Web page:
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COC spending Measure M

College spends from local coffer while waiting for state funding

Posted: March 4, 2009 2:14 a.m.
Updated: March 4, 2009 4:55 a.m.
 

College of the Canyons plans to dip into its Measure M funds until $18 million of state funds come through for construction projects.

“The money is coming. We just don’t know when,” said Sharlene Coleal, assistant superintendent for the community college.

State funding was expected to arrive in December, and college officials planned to submit more funding requests before the state put a freeze on the distribution of funds.

“When we get the money back from the state, (we’ll) just continue to use that money to finish out other projects,” Coleal said.

Santa Clarita voters approved Measure M, worth $160 million, in 2006, for projects like the University Center and other expansion projects at the community college.

The shift in funding should not create problems, officials said.

“I think we are probably in the best position of any college that I’m aware of. We’re in an excellent position. We don’t see any delays in construction,” Coleal said.

The college’s Board of Trustees will give the final thumbs-up on whether to use the Measure M funding for the projects during its March 11 board meeting.

Funding will allow the $35 million University Center to be completed in June.

Other construction projects include an expansion of Mentry Hall by 30,000 square feet to add more teaching space to the current college building. The project will cost $10.7 million and should be completed by fall 2010, said Jim Schrage, dean of facilities.

The library will be expanded by 52,000 square feet and will offer English and math labs and a community computer lab, Schrage said.

The expected price tag is $24 million.

The college is in the early stages of planning its 2009-10 budget. So far, layoffs and cuts to classes aren’t in the plans.

“We are not planning to cut classes,” said Sue Bozman, college spokeswoman. “We are planning to offer the same number of sections that we did last year.”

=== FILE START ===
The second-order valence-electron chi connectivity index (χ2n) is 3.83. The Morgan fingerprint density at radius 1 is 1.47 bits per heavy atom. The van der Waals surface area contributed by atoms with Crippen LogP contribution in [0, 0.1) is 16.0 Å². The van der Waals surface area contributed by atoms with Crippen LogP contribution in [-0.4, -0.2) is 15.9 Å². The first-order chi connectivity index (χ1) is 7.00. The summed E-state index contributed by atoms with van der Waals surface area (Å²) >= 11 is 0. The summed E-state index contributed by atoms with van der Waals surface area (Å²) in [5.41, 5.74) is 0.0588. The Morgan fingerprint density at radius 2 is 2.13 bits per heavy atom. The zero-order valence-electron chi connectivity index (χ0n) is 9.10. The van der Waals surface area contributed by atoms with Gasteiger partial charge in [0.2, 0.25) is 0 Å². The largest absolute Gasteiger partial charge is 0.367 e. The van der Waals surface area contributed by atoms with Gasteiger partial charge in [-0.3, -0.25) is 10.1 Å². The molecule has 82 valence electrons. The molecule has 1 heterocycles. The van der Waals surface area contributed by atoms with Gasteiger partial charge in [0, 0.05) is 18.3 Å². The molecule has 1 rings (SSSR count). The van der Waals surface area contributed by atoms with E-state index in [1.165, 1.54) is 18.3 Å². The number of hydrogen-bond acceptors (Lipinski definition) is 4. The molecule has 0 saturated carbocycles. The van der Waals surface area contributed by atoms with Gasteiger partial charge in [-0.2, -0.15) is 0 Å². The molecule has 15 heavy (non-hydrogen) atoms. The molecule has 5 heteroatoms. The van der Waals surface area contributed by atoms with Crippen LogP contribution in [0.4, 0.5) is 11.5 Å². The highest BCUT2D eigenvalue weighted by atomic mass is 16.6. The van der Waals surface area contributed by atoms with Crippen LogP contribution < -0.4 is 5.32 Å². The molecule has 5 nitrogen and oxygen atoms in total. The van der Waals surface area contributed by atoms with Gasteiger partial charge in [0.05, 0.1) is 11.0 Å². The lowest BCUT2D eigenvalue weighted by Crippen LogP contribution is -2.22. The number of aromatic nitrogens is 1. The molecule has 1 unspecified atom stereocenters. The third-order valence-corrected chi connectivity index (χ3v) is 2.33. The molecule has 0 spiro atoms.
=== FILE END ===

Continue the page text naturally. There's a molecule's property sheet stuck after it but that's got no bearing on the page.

In some cases, the college could cancel classes with low enrollment, only to replace them with classes that have waiting lists of students interested in enrolling.

Retaining last year’s number of classes is in line with Chancellor Dianne Van Hook’s philosophy, especially as other community colleges are cutting classes to save money.

“If we can serve 15-percent more students or 20-percent more students by filling every seat, we should do that,” Van Hook said.

The college has a “fill rate” — a measure of student concentration in classes — of up to 88 percent. Bozman said that’s a high rate but there’s still room for a 12 percent increase without any significant increase in funding.

Board President Joan MacGregor does not foresee major staff changes.

“At this point in time, we’re not anticipating any layoffs in classified or in faculty or administration,” she said.

The college might not hire adjunct professors to teach if certain classes are not scheduled, she said.

The college initiated cost-cutting options in the 2008-09 fiscal year, including $476,000 in ongoing budget reductions within departments and $760,000 in salary savings by not filling several vacancies for the 2008-09 fiscal year.

The college remains conservative to prevent any panicking when the economy slows down, officials said.

“You’re never ready for an economy like this, but I think overall, we have tried to plan the best we can,” MacGregor said.

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